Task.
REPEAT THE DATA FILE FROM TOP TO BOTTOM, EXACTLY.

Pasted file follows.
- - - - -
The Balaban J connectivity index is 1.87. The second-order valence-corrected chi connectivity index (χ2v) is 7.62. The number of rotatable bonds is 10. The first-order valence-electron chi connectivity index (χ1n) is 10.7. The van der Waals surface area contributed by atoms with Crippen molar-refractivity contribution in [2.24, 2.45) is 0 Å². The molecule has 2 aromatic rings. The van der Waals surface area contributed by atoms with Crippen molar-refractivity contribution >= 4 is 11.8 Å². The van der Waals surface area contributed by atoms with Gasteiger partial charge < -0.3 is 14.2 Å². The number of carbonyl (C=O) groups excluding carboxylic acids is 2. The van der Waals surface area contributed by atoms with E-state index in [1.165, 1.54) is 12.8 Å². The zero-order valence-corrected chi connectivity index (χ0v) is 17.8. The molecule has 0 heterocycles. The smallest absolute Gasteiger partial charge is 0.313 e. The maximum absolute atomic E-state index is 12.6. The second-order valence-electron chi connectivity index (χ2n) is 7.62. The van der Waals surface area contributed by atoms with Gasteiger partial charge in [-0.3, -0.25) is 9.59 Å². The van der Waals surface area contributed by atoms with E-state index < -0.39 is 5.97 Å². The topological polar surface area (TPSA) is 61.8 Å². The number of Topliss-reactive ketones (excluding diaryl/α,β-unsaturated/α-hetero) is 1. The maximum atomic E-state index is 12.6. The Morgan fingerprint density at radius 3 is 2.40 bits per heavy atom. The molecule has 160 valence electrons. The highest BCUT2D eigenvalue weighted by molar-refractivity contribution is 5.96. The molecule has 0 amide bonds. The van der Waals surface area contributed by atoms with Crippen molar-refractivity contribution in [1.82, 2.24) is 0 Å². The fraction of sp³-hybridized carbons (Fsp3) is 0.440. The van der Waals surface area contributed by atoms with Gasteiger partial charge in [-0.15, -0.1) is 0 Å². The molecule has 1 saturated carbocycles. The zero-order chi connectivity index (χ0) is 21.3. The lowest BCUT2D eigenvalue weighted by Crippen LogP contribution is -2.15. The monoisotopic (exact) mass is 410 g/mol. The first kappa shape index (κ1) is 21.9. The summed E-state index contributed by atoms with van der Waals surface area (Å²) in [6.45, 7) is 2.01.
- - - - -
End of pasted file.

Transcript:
The Balaban J connectivity index is 1.87. The second-order valence-corrected chi connectivity index (χ2v) is 7.62. The number of rotatable bonds is 10. The first-order valence-electron chi connectivity index (χ1n) is 10.7. The van der Waals surface area contributed by atoms with Crippen molar-refractivity contribution in [2.24, 2.45) is 0 Å². The molecule has 2 aromatic rings. The van der Waals surface area contributed by atoms with Crippen molar-refractivity contribution >= 4 is 11.8 Å². The van der Waals surface area contributed by atoms with Gasteiger partial charge < -0.3 is 14.2 Å². The number of carbonyl (C=O) groups excluding carboxylic acids is 2. The van der Waals surface area contributed by atoms with E-state index in [1.165, 1.54) is 12.8 Å². The zero-order valence-corrected chi connectivity index (χ0v) is 17.8. The molecule has 0 heterocycles. The smallest absolute Gasteiger partial charge is 0.313 e. The maximum absolute atomic E-state index is 12.6. The second-order valence-electron chi connectivity index (χ2n) is 7.62. The van der Waals surface area contributed by atoms with Gasteiger partial charge in [-0.3, -0.25) is 9.59 Å². The van der Waals surface area contributed by atoms with E-state index < -0.39 is 5.97 Å². The topological polar surface area (TPSA) is 61.8 Å². The number of Topliss-reactive ketones (excluding diaryl/α,β-unsaturated/α-hetero) is 1. The maximum atomic E-state index is 12.6. The Morgan fingerprint density at radius 3 is 2.40 bits per heavy atom. The molecule has 160 valence electrons. The highest BCUT2D eigenvalue weighted by molar-refractivity contribution is 5.96. The molecule has 0 amide bonds. The van der Waals surface area contributed by atoms with Crippen molar-refractivity contribution in [1.82, 2.24) is 0 Å². The fraction of sp³-hybridized carbons (Fsp3) is 0.440. The van der Waals surface area contributed by atoms with Gasteiger partial charge in [-0.15, -0.1) is 0 Å². The molecule has 1 saturated carbocycles. The zero-order chi connectivity index (χ0) is 21.3. The lowest BCUT2D eigenvalue weighted by Crippen LogP contribution is -2.15. The monoisotopic (exact) mass is 410 g/mol. The first kappa shape index (κ1) is 21.9. The summed E-state index contributed by atoms with van der Waals surface area (Å²) in [6.45, 7) is 2.01.